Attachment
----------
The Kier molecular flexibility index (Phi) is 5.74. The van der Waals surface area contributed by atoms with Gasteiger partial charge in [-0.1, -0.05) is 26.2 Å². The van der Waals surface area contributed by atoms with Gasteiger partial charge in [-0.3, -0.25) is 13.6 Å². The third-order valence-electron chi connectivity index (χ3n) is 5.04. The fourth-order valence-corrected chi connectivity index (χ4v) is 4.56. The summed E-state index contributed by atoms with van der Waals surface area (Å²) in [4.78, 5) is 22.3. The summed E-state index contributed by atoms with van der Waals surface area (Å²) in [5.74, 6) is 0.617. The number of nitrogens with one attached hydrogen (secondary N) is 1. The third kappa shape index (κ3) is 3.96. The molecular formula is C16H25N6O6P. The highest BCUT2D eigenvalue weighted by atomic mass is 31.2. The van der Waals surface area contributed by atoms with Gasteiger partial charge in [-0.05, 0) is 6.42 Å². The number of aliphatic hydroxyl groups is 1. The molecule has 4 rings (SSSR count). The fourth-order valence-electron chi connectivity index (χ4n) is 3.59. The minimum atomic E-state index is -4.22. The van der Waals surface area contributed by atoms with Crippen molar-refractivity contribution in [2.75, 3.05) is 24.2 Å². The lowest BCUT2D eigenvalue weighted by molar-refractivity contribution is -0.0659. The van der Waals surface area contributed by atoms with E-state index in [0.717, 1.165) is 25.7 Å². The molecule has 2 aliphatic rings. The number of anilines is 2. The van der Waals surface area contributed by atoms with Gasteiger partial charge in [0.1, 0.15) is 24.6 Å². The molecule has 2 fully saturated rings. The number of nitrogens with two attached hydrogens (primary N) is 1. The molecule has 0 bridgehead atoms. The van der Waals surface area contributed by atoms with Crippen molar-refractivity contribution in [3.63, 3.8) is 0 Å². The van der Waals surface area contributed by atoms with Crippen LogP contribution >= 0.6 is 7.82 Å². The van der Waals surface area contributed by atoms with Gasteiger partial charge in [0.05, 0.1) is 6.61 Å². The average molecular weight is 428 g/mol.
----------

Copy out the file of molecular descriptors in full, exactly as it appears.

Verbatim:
The Kier molecular flexibility index (Phi) is 5.74. The van der Waals surface area contributed by atoms with Gasteiger partial charge in [-0.1, -0.05) is 26.2 Å². The van der Waals surface area contributed by atoms with Gasteiger partial charge in [-0.3, -0.25) is 13.6 Å². The third-order valence-electron chi connectivity index (χ3n) is 5.04. The fourth-order valence-corrected chi connectivity index (χ4v) is 4.56. The summed E-state index contributed by atoms with van der Waals surface area (Å²) in [4.78, 5) is 22.3. The summed E-state index contributed by atoms with van der Waals surface area (Å²) in [5.74, 6) is 0.617. The number of nitrogens with one attached hydrogen (secondary N) is 1. The third kappa shape index (κ3) is 3.96. The molecular formula is C16H25N6O6P. The highest BCUT2D eigenvalue weighted by atomic mass is 31.2. The van der Waals surface area contributed by atoms with Gasteiger partial charge in [-0.05, 0) is 6.42 Å². The number of aliphatic hydroxyl groups is 1. The molecule has 4 rings (SSSR count). The fourth-order valence-electron chi connectivity index (χ4n) is 3.59. The minimum atomic E-state index is -4.22. The van der Waals surface area contributed by atoms with Crippen molar-refractivity contribution in [2.75, 3.05) is 24.2 Å². The lowest BCUT2D eigenvalue weighted by molar-refractivity contribution is -0.0659. The van der Waals surface area contributed by atoms with E-state index in [0.717, 1.165) is 25.7 Å². The molecule has 2 aliphatic rings. The number of anilines is 2. The van der Waals surface area contributed by atoms with Gasteiger partial charge in [0.1, 0.15) is 24.6 Å². The molecule has 2 fully saturated rings. The number of nitrogens with two attached hydrogens (primary N) is 1. The molecule has 0 bridgehead atoms. The van der Waals surface area contributed by atoms with Crippen molar-refractivity contribution in [3.63, 3.8) is 0 Å². The van der Waals surface area contributed by atoms with Crippen LogP contribution >= 0.6 is 7.82 Å². The van der Waals surface area contributed by atoms with Gasteiger partial charge in [0.05, 0.1) is 6.61 Å². The average molecular weight is 428 g/mol.